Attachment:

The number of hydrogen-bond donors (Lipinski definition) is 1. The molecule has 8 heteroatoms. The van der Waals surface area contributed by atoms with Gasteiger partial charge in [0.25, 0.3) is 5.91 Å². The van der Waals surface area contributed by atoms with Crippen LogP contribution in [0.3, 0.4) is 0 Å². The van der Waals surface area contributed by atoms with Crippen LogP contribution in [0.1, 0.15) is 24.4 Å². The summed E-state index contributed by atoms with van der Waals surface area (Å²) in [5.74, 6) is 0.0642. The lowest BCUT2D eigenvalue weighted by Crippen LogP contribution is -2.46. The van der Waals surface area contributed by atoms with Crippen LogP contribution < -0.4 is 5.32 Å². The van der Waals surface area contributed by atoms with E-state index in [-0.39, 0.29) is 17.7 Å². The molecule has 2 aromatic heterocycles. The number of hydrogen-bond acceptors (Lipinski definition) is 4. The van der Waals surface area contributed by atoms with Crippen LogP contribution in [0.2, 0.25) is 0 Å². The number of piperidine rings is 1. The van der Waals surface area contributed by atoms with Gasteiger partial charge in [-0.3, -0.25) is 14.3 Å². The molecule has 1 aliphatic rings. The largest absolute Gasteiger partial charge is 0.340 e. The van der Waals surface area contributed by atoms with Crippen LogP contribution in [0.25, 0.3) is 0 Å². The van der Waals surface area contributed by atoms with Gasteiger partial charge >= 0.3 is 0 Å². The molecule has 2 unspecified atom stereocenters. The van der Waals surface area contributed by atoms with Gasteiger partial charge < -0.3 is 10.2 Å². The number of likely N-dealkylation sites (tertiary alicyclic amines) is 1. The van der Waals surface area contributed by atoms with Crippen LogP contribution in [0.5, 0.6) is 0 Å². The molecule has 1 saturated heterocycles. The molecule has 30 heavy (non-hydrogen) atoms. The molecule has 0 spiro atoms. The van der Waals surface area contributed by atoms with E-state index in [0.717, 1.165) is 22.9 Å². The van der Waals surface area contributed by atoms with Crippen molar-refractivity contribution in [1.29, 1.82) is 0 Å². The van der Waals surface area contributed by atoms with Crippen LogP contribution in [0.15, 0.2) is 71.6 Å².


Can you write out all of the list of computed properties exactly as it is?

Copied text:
The number of hydrogen-bond donors (Lipinski definition) is 1. The molecule has 8 heteroatoms. The van der Waals surface area contributed by atoms with Gasteiger partial charge in [0.25, 0.3) is 5.91 Å². The van der Waals surface area contributed by atoms with Crippen LogP contribution in [0.3, 0.4) is 0 Å². The van der Waals surface area contributed by atoms with Crippen LogP contribution in [0.1, 0.15) is 24.4 Å². The summed E-state index contributed by atoms with van der Waals surface area (Å²) in [5.74, 6) is 0.0642. The lowest BCUT2D eigenvalue weighted by Crippen LogP contribution is -2.46. The van der Waals surface area contributed by atoms with Crippen LogP contribution < -0.4 is 5.32 Å². The van der Waals surface area contributed by atoms with E-state index in [-0.39, 0.29) is 17.7 Å². The molecule has 2 aromatic heterocycles. The number of hydrogen-bond acceptors (Lipinski definition) is 4. The van der Waals surface area contributed by atoms with Crippen LogP contribution in [0.2, 0.25) is 0 Å². The number of piperidine rings is 1. The van der Waals surface area contributed by atoms with Gasteiger partial charge in [-0.3, -0.25) is 14.3 Å². The molecule has 1 aliphatic rings. The largest absolute Gasteiger partial charge is 0.340 e. The van der Waals surface area contributed by atoms with Crippen LogP contribution in [0.25, 0.3) is 0 Å². The van der Waals surface area contributed by atoms with Gasteiger partial charge >= 0.3 is 0 Å². The molecule has 2 unspecified atom stereocenters. The van der Waals surface area contributed by atoms with Gasteiger partial charge < -0.3 is 10.2 Å². The number of likely N-dealkylation sites (tertiary alicyclic amines) is 1. The van der Waals surface area contributed by atoms with Crippen LogP contribution in [0.5, 0.6) is 0 Å². The molecule has 1 saturated heterocycles. The molecule has 30 heavy (non-hydrogen) atoms. The molecule has 0 spiro atoms. The van der Waals surface area contributed by atoms with E-state index in [0.717, 1.165) is 22.9 Å². The van der Waals surface area contributed by atoms with Crippen molar-refractivity contribution in [1.29, 1.82) is 0 Å². The van der Waals surface area contributed by atoms with Crippen LogP contribution in [0.15, 0.2) is 71.6 Å².